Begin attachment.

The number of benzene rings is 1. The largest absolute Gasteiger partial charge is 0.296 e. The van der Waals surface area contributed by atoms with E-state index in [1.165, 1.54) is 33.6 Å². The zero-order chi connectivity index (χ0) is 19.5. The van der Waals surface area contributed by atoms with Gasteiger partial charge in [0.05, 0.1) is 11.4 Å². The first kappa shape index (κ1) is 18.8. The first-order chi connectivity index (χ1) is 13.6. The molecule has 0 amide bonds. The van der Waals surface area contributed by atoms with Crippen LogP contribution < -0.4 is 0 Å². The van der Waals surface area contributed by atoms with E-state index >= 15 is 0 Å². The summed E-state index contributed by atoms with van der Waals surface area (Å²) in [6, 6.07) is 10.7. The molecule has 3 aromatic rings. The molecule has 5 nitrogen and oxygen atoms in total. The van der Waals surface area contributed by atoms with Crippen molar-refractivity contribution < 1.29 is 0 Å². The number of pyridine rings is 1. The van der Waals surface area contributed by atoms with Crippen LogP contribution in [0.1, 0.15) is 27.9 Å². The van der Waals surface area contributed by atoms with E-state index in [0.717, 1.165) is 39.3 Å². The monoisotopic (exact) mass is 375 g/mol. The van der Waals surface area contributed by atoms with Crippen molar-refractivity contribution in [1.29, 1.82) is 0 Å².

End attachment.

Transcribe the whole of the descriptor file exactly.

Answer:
The number of benzene rings is 1. The largest absolute Gasteiger partial charge is 0.296 e. The van der Waals surface area contributed by atoms with E-state index in [1.165, 1.54) is 33.6 Å². The zero-order chi connectivity index (χ0) is 19.5. The van der Waals surface area contributed by atoms with Gasteiger partial charge in [0.05, 0.1) is 11.4 Å². The first kappa shape index (κ1) is 18.8. The first-order chi connectivity index (χ1) is 13.6. The molecule has 0 amide bonds. The van der Waals surface area contributed by atoms with Crippen LogP contribution < -0.4 is 0 Å². The van der Waals surface area contributed by atoms with E-state index >= 15 is 0 Å². The summed E-state index contributed by atoms with van der Waals surface area (Å²) in [6, 6.07) is 10.7. The molecule has 3 aromatic rings. The molecule has 5 nitrogen and oxygen atoms in total. The van der Waals surface area contributed by atoms with Crippen molar-refractivity contribution < 1.29 is 0 Å². The number of pyridine rings is 1. The van der Waals surface area contributed by atoms with Crippen LogP contribution in [0.1, 0.15) is 27.9 Å². The van der Waals surface area contributed by atoms with E-state index in [0.717, 1.165) is 39.3 Å². The monoisotopic (exact) mass is 375 g/mol. The van der Waals surface area contributed by atoms with Crippen molar-refractivity contribution in [1.29, 1.82) is 0 Å².